This past winter has been a great opportunity to curl up with a knitting project, or just enjoy reading knitting books and magazines. Here are a few that I’ve enjoyed in past winters, and all throughout the year.
Nancy Berges, our island knitting maven, lent me a wonderful trio of books that she picked up on a trip to Wales many years ago: Cornish Guernseys & knit-frocks, by Mary Wright; Patterns for Guernseys, jerseys & Arans : fishermen’s sweaters from the British Isles, by Gladys Thompson; and Traditional knitting of the British Isles : Fisher-Gansey patterns of N.E. England, by Michael R. R. Pearson. Full of interesting stories, these books offer a glimpse into some of the island fishing communities in England, the men who wore the sweaters, and the women who knit them.
No idle hands: the social history of knitting, by Anne L. Macdonald, is another good winter read. From colonial days, through the Civil War, and up into the post World War II, Americans were busy knitting, often out of necessity, and later on for pleasure.
I love Elizabeth Zimmermann’s Knitter’s Almanac : projects for each month of the year. While most of her projects are beyond my abilities, her charming writing made it just plain fun to read about her projects such as an Aran sweater, socks, long underwear, etc.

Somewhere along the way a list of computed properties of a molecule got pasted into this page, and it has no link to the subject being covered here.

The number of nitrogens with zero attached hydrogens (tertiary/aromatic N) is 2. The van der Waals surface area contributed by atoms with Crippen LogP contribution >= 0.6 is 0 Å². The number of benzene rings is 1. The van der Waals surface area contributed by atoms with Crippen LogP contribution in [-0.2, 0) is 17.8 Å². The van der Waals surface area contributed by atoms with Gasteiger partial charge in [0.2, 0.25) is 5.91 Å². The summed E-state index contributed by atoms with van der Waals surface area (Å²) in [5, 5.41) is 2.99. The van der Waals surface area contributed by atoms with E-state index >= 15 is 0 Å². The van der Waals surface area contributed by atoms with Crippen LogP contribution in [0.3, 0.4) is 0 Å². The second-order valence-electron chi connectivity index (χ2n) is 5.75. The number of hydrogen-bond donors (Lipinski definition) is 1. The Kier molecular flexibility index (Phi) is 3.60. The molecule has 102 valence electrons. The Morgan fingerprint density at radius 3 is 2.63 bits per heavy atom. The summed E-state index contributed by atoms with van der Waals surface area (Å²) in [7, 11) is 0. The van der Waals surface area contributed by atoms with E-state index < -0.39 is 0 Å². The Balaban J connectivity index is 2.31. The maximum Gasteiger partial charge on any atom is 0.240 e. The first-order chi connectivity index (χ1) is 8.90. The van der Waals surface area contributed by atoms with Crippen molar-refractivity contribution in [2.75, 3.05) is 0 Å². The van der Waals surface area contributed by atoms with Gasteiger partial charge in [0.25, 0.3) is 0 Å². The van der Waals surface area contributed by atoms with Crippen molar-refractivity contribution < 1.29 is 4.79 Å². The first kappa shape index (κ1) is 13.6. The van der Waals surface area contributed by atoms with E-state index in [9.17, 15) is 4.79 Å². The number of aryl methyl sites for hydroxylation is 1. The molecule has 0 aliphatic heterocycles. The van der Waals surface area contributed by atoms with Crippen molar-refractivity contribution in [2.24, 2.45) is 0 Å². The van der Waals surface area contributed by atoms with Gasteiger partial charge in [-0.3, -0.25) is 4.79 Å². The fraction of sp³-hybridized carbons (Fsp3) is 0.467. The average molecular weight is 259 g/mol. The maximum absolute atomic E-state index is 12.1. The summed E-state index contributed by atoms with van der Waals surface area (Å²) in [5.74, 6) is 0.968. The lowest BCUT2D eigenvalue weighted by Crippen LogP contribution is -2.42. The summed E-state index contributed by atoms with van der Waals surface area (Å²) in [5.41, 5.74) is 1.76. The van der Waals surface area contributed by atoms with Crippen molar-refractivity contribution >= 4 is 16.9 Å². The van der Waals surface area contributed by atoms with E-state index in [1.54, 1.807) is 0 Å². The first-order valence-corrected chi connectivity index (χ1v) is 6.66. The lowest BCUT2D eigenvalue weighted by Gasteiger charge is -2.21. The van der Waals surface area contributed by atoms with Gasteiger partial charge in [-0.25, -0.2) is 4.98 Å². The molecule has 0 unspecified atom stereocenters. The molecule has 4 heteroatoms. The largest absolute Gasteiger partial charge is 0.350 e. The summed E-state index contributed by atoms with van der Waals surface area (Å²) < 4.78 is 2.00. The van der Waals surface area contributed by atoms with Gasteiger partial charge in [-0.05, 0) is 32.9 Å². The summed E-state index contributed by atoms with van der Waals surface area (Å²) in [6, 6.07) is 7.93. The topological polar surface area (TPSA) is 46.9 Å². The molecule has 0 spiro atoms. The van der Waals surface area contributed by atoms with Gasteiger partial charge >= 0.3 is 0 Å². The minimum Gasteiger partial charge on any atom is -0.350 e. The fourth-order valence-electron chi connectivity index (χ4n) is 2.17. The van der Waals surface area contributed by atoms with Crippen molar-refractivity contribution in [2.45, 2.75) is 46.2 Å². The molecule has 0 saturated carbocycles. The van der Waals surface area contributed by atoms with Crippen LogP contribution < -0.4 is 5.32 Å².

If you just like to read knitting essays, I would recommend Knitting yarns: writers on knitting, edited by Ann Hood. You’ll recognize some of the names, such as Sue Grafton, Barbara Kingsolver, Elinor Lipman, Joyce Maynard, Ann Patchett, Anita Shreve, and Jane Smiley. Ann Hood also wrote another knitting book, the novel The knitting circle, about a group of women in Rhode Island providing comfort and therapy to each other through knitting. For more knitting fiction I would recommend Debbie Macomber’s Blossom Street series, also about a knitting group and knitting shop, A Good Yarn, in Seattle.
Knitting is also a wonderful way to tell others that you care. Several books provide a means to do this. One is Knitting for peace: make the world a better place one stitch at a time, by Betty Christiansen. I’m trying to work my way through this book, in order to not only make projects for various charities, but also to “knit outside the box,” and hopefully improve my knitting skills. Charities include afgans for Afghans, Project Linus, and Warm up America! There are also prayer shawl books out there, to make someone you love a prayer shawl, to bring comfort, or sometimes just to celebrate good things. The prayer shawl companion is just one of the several books available. Simply reading the stories will inspire you to make a shawl yourself. It really does mean a lot to receive, and give, a prayer shawl.
Finally, for just pure visual delight, I enjoyed Coastal knits: a collaboration between friends on opposite shores, by Alana Dakos and Hannah Fettig. Alana (in mid-coast California) and Hannah (in Portland, Maine), offer their patterns and stories. I especially loved this book, not only for the photography, but because I grew up in California and was familiar with the area described, as well as of course, the Portland and Casco Bay area.
The Long Island Community Library offers the best of both worlds when it comes to knitting – books about knitting and a place to gather with fellow knitters – every Thursday afternoon, in the small meeting room. Come join us!